No, they do not have to read you your basic Miranda rights when a police officer pulls you over on a routine traffic stop. Breaking traffic laws (like speeding, running a red light, or a lane change violation) are considered to be infractions, not crimes (like a misdemeanor or felony). As a result, an officer need not apprise you of your constitutional right to remain silent or that you have the right to consult with an attorney.
But what happens if after you are pulled over for speeding, the police officer begins to question you about an unrelated matter? This can happen from time to time, for instance when an individual matches the description of someone who recently committed a crime nearby in the same general area. But if the officer, after issuing a traffic ticket, decides to ask you questions about anything else, then it is incumbent upon the officer to read you your Miranda rights.
For instance, let’s say you are pulled over, and the policeman writes you a St. Louis speeding ticket. But then he orders you out of the car, and starts asking you questions about a robbery that took place near your present location. At this point, the officer must give recite the Miranda warnings. This is because you are clearly in his custody, and are therefore unable to leave at will. But let us assume that the officer does not in fact read you your rights, and continues to ask you questions about the aforementioned robbery. In this kind of situation, any statement you make will most likely not be allowed as evidence, because such statements were taken in violation of your Miranda rights.
Your right to remain silent, and have any attorney present when questioning does occur, is about as fundamental to our system of laws as you can get. If this right did not exist, then anything you happened to say or do could be used against you in a court of law to try and prove that you committed some crime. It is what separates our way of life from other parts of the world. When a police officer begins to question you about an incident, or crime, or whatever, they are not going to ask about who you voted for in the last election; they are not going to ask if you are a conservative or a liberal; and they are not going to ask if you have strong moral values. They are going to try and determine if your responses to their questions make you a suspect (and therefore subject to arrest). This means that the Fourth, Fifth, and Sixth Amendments to the US Constitution apply to us all, because anyone can be wrongly accused of a crime, or have their rights violated (regardless of the color of your skin).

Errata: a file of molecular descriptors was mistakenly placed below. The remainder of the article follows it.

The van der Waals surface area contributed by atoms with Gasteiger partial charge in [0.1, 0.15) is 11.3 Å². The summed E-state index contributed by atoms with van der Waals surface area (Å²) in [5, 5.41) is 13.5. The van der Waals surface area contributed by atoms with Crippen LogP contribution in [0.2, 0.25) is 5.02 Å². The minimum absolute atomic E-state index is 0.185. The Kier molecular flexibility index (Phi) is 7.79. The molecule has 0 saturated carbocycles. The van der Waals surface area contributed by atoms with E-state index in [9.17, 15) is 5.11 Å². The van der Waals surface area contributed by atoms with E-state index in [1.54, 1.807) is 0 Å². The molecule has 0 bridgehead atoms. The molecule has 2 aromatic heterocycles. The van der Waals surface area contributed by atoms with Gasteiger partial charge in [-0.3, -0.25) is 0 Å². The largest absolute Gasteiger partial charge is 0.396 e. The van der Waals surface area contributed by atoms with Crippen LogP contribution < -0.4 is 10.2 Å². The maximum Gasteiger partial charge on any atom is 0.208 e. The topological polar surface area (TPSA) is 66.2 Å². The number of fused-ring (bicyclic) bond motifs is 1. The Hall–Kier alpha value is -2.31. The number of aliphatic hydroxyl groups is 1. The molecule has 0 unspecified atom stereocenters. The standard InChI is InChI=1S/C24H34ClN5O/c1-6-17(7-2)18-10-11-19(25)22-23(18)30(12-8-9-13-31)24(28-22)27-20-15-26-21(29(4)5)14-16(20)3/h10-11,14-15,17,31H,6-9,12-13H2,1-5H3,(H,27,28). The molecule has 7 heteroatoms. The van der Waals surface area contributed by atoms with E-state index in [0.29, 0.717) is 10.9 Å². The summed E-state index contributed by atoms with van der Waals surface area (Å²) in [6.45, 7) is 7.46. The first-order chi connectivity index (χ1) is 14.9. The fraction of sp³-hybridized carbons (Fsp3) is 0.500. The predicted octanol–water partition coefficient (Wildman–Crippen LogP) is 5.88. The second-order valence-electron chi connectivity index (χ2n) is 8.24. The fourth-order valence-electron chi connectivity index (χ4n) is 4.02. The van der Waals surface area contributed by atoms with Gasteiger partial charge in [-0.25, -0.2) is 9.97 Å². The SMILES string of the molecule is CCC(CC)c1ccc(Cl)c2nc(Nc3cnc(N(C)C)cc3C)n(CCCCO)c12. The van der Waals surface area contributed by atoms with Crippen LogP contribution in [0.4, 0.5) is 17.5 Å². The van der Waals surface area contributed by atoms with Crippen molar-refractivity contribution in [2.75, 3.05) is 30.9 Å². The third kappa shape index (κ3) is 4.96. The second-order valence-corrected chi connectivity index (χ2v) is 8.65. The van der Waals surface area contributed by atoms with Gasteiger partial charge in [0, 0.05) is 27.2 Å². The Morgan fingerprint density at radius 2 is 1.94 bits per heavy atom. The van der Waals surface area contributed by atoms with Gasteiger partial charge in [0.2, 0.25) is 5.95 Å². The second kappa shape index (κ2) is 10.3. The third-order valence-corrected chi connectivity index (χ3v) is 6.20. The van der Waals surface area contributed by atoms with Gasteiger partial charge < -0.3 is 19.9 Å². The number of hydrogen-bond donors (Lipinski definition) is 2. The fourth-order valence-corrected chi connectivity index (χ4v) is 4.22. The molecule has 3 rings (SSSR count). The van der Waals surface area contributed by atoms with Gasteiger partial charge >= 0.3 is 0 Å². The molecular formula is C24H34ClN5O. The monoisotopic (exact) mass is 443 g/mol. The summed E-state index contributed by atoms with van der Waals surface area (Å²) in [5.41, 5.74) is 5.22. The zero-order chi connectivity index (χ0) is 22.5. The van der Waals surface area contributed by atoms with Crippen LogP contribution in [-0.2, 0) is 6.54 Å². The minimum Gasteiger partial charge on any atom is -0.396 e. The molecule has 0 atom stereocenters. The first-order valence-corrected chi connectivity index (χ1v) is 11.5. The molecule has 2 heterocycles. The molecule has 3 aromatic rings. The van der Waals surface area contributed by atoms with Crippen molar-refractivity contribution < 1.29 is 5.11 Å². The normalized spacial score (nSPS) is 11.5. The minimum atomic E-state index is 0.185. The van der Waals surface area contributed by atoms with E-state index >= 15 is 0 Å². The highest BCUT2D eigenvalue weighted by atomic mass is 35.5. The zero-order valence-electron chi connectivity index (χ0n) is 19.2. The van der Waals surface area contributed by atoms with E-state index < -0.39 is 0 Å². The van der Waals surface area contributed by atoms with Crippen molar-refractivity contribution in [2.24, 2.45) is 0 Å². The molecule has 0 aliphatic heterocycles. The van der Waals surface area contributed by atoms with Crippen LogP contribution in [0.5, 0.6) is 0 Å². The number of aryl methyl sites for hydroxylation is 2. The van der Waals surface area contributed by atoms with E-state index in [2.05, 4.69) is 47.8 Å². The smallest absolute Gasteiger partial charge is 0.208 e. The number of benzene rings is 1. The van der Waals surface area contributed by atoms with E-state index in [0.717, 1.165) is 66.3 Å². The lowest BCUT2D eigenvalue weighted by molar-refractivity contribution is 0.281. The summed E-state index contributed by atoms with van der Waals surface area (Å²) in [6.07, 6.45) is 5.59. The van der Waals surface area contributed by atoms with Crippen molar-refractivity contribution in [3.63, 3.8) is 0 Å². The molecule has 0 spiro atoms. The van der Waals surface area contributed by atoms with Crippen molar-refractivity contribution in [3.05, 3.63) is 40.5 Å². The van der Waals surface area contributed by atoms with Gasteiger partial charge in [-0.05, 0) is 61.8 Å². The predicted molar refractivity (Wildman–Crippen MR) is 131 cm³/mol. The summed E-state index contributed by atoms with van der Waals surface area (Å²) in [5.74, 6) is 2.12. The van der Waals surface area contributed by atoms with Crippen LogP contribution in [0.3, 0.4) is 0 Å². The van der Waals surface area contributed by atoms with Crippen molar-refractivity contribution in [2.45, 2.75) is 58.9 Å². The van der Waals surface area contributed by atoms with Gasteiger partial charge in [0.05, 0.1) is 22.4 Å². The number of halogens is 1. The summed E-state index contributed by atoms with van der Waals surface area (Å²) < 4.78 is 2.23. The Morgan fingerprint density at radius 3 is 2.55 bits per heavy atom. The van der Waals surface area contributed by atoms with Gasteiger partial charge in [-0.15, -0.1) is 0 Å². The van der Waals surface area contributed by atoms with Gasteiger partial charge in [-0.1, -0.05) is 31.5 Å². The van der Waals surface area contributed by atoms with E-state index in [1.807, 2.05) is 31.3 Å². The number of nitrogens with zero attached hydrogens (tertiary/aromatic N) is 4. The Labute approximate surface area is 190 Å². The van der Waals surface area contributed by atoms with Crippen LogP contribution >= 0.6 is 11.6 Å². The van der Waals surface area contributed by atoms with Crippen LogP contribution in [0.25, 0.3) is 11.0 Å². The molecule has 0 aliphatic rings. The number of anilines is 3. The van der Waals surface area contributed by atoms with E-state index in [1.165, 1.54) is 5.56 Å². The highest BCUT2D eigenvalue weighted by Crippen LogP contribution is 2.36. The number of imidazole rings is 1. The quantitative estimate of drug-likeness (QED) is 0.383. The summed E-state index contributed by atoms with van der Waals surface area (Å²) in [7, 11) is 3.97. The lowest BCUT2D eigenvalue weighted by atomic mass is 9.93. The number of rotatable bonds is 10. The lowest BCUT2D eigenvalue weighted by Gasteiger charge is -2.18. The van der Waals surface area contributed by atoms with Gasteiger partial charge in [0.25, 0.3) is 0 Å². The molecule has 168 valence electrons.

The experienced St. Louis criminal defense lawyers at The Law Office of Jennifer Alter-Rieken have been assisting people with their legal issues for years. Our team of attorneys wants to make sure that you rights are protected, that you understand all of your options, and that you feel secure knowing that we will stand by your side from beginning to end. The initial consultation is free of charge. Call today to learn more.